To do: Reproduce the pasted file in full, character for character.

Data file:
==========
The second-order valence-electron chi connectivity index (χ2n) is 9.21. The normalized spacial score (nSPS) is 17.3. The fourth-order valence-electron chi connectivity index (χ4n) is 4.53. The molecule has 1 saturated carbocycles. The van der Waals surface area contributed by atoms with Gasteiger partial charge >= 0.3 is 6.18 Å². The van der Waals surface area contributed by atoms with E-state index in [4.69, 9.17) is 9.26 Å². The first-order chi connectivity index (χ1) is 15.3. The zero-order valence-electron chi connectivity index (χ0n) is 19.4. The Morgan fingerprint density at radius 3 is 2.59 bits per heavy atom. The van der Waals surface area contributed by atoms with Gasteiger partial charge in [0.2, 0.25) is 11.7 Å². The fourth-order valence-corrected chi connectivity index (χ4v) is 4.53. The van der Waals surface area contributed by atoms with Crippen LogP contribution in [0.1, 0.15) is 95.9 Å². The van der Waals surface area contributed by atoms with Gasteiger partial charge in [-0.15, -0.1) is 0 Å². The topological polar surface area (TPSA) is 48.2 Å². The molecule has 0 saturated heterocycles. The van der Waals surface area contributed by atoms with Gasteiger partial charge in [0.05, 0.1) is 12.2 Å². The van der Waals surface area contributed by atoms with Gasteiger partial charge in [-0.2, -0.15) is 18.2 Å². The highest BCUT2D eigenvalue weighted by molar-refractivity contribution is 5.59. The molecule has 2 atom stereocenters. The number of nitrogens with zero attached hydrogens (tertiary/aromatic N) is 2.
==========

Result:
The second-order valence-electron chi connectivity index (χ2n) is 9.21. The normalized spacial score (nSPS) is 17.3. The fourth-order valence-electron chi connectivity index (χ4n) is 4.53. The molecule has 1 saturated carbocycles. The van der Waals surface area contributed by atoms with Gasteiger partial charge >= 0.3 is 6.18 Å². The van der Waals surface area contributed by atoms with E-state index in [4.69, 9.17) is 9.26 Å². The first-order chi connectivity index (χ1) is 15.3. The zero-order valence-electron chi connectivity index (χ0n) is 19.4. The Morgan fingerprint density at radius 3 is 2.59 bits per heavy atom. The van der Waals surface area contributed by atoms with Gasteiger partial charge in [0.2, 0.25) is 11.7 Å². The fourth-order valence-corrected chi connectivity index (χ4v) is 4.53. The van der Waals surface area contributed by atoms with Crippen LogP contribution in [0.1, 0.15) is 95.9 Å². The van der Waals surface area contributed by atoms with Gasteiger partial charge in [-0.15, -0.1) is 0 Å². The topological polar surface area (TPSA) is 48.2 Å². The molecule has 0 saturated heterocycles. The van der Waals surface area contributed by atoms with Gasteiger partial charge in [0.05, 0.1) is 12.2 Å². The van der Waals surface area contributed by atoms with Gasteiger partial charge in [-0.2, -0.15) is 18.2 Å². The highest BCUT2D eigenvalue weighted by molar-refractivity contribution is 5.59. The molecule has 2 atom stereocenters. The number of nitrogens with zero attached hydrogens (tertiary/aromatic N) is 2.